I rate it highly so far; mainly because of the current co-ordinator, Keith Flory. He’s a good guy and a straight talker. The course is not clearly segregated so we kind of seamlessly move across the certificate levels, then finally to the diploma. It’s not meant to supersede, in my mind at least – or this is how it’s being sold – any of the established country’s level 3 courses; it’s meant to bring it together in a more holistic package.
It’s quite an open environment; Keith is more a facilitator than a teacher. We actually conduct all the sessions by ourselves. We are given the tools, and about 60% of the course is practical. Week eight is a pure assessment week.
What tests have you taken so far and when do you find out your results?
We actually have constant assessment that is clearly labelled and all aggregated at the end. I’ve done 5 out of 13 assignments so far. I believe I’ve been doing OK so far. It’s a big advantage for Anthony and myself that English is our first language. I’ve tried to help the others after course hours where I can. This same course is also being conducted in French and Spanish later this year.
What has been the biggest highlight so far?
Riding the UCI track. In Asia, we don’t have too many easily-accessible velodromes. The UCI has a 200-metre wooden velodrome; it’s beautiful. It has super-high banks and I was itching to get on it, because I’ve never ridden such high banks in my life. We’ve had two track sessions; each one three hours each, and it’s just been a joy for me. I really wish we could get the Singaporean government to build a track. The UCI has four public sessions a week, where anyone can register and use the track.
They have nice track bikes for the athletes but, for the coaches, we use some Pinarello Pista bikes that are 6-7 years old; I have to say the mechanics here do a wonderful job of maintaining them, so they’re not too bad.
Do you get to put hard questions to top management like Pat McQuaid or Alain Rumpf, or is that not really within the scope of your course?
Actually, I’ve only seen Pat McQuaid twice so far – even on his bike, surprisingly – as he travels a lot. I must say, I was a little shocked but, according to staff, he actually rides quite a bit. I’m sure if anyone heard me say that, they’d be laughing. We do get to talk face-to-face with the department heads within the UCI. Tomorrow, we are having a Q&A with Xavier (Dafflon) about rules and regulations; I’m really looking forward to asking some basic things like ‘why the hell do you still have the 6.8kg rule?’ and ‘why revise fairly meaningless rules to a “T” and not promote innovation from an equipment standpoint?’.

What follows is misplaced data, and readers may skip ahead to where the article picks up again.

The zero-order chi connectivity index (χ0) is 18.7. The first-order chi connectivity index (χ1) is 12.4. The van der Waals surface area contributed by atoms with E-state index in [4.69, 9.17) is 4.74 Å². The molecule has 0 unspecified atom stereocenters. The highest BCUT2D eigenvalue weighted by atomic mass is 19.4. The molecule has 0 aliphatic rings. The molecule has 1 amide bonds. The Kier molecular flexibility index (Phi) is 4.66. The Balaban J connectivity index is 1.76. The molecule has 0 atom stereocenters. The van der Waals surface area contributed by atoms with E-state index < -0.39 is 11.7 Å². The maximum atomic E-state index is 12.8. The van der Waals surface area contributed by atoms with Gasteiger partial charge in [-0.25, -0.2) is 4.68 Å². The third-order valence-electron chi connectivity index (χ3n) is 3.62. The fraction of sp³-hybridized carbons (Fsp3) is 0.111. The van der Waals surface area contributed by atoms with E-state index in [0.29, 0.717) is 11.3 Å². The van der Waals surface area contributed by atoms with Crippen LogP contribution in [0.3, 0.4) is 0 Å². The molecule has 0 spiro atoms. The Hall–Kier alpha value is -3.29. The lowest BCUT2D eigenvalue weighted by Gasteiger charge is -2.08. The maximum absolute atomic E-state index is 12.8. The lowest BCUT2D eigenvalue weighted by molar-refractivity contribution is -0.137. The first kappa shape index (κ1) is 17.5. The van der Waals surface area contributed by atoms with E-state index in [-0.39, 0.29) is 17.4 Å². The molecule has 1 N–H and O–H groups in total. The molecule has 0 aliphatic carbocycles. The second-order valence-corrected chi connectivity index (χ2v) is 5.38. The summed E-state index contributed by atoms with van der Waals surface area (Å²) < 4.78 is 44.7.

You’ve had some criticisms of the UCI previously. In the last three weeks, what have you seen that has altered or endowed the perception that you’ve held?
A lot of my preconceptions still hold true. My interpretation of the UCI, which is also formed through public opinion, is of a high-handed organization that makes rather ill-conceived decisions. You’d then be led to believe the staff at the UCI, in a sense, must be useless. After only two and a half weeks at the course, I can see the UCI is chock-full of some really passionate people who really know their shit; it seems like a very qualified bunch of guys at every level.
In the building, on any given day, you have multiple world champions, world cup winners etc, and a lot of those guys still head out and ride their bikes. They go for lunch – lunchtime is a nice two hours in Switzerland – rides and they still compete at amateur levels. I feel they really want to progress the sport internationally on many fronts. I’m led to believe there’s so much political red tape – not necessarily set by the UCI itself – that makes it difficult to make progress in a meaningful manner. I feel that a lot of their own staff are quite frustrated at some of the decisions they have to implement; the UCI’s stakeholders also restrict a lot of what they don’t do, or maybe do, against what is perceived as common sense.
They have instilled a very good culture here and given opportunities to kids from all over the world. The biggest thing the UCI is lacking at the moment is an effective PR campaign; they have been trying to revamp the website, but they don’t grasp it so well. So many good things happen here on a daily basis that should be put out into the media but, for some reason, they’re not. I think this really affects their image a lot. I’m not saying they should be revered but at the very least respected a lot more than they are.
I’m beginning to sound like a UCI PR rep myself! Seriously, I see the people here are trying really hard; I wouldn’t say they are working Asian hours, but they are working pretty damn hard by European standards. I have a lot of respect for a lot of the people here. It’s also the first time I’ve actually met the people that I’ve tried to make contact with. I say “try” because when I’m in Singapore and send an email, man, they don’t reply for ages. Now, when I see the workload they have, I understand why it takes a few days to respond. In general some of the preconceptions still stick, but I won’t elaborate what they are just yet – it’s too early.